Measures and causes of centralization of the Internet

Here is a narrative about the Internet that is getting more and more common:

It certainly seems that the Internet is now the realm of a small number of enterprises that dominate this space. This is no longer a diverse, vibrant environment where new entrants compete on equal terms with incumbents, where the pace of innovation and change is relentless, and users benefit from having affordable access to an incredibly rich environment of goods and services that is continually evolving. Instead, today’s Internet appears to be re-living the telco nightmare where a small clique of massive incumbent operators imposes overarching control on the entire service domain, repressing any form of competition, repressing innovation, and extracting large profits from their central role. The only difference between today and the world of the 1970s is that in the telco era, these industry giants had a national footprint. In contrast, these days, their dominance is expressed globally.

Huston, G “Centrality and the Internet”

The core elements of this theory is that the Internet started decentralized and that it then grew more and more centralized around a couple of really big companies. The challenge, this narrative implies, is finding a way back to a more decentralized Internet.

The quote above comes from a post on CircleID by Geoff Huston, who is chief scientist at APNIC, and it goes on to discuss the causes of this centralization. Huston suggests that maybe the economies of scale in advertising are to blame:

It appears that there are very real dynamics of scale in advertising. Advertisers want their message to be seen by the greatest number of potential consumers, and advertising platforms want to provide a service to the greatest number of potential advertisers. The larger the platform, the greater the potential of the platform to meet both of these requirements. The result is intense pressure to consolidate in this market. And that is what we are seeing. And, of course, the Internet is now inexorably entwined in this situation. We wanted the Internet to be “free,” and today, it certainly is. I can use a search engine to query a massive compendium of our accumulated knowledge and more without paying a cent! I can access tools and services for free. I can store all my digital data without cost to me. It sure looks like a “free” Internet to me! But is the inevitable cost of all of this one of overarching centrality and dominance by a small collection of global megalithic enterprises that distorts much of the rest of the global economy?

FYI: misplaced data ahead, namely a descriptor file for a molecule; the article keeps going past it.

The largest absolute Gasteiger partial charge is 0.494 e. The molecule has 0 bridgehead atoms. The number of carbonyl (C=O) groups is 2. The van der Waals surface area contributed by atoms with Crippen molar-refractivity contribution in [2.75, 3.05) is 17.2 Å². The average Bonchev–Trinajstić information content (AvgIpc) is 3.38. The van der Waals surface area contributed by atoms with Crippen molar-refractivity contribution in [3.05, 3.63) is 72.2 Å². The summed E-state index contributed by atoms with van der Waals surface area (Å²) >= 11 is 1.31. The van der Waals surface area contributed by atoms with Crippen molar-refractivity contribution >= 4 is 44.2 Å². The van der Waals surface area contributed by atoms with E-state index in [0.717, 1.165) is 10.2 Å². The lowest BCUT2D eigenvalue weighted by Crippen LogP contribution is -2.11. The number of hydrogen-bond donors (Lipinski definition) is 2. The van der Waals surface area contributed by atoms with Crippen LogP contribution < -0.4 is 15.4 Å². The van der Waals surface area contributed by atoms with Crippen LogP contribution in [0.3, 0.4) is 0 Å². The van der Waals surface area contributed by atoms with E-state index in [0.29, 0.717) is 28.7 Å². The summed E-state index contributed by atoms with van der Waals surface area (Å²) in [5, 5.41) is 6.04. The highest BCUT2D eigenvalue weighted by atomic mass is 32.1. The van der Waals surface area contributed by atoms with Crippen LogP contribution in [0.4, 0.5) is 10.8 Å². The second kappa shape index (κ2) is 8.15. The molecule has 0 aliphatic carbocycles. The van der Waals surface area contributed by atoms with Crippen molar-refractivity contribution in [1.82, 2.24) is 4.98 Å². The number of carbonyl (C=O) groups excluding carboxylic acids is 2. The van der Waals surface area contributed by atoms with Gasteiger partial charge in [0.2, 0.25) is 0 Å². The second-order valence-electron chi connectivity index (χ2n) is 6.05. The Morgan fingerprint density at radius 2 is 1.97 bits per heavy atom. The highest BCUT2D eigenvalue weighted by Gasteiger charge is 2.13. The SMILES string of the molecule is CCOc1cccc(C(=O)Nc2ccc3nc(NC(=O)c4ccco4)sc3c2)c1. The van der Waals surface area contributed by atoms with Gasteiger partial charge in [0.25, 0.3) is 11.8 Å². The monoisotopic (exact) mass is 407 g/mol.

Ibid.

It is worthwhile teasing out the mental model here — advertising benefits from scale, and so is driven to consolidation and this consolidation also centralizes the Internet as a second order effect.

This is an important and interesting line of thought that deserves to be pursued further, but it also needs to be deepened. There are a number of questions here that I think need to be explored:

  1. How do we measure centralization? Do we get different results if we look at traffic flows, economic flows and time flows? In what dimensions and under what definition is the Internet centralized?
  2. If advertising is driving the consolidation, what drives advertising? Is it the efficient allocation of attention?
  3. Are there other possible models of what causes centralization? A certain centralization is observable in many phenomena – and we can think of this as examples of the 80/20 percent split across nodes and activity / traffic / time in any network.
  4. What is an ideal state? Was the Internet really decentralized or was it just not yet cohesive? An alternative description could be something like: “the early Internet condensed into the current one”.
  5. What other networks have effectively been decentralized? The telcos are not decentralized today, so that is an interesting example.
  6. Do networks decentralize or do they become less central in larger context?
  7. What is the average degree of centralization of human networks?

These questions, and many more would present an opportunity to examine the centralization thesis more in detail. It does seem as if this axis could be an interesting analytical category to look more closely at. We could start by looking at things like the centralization of cities.

More to do.

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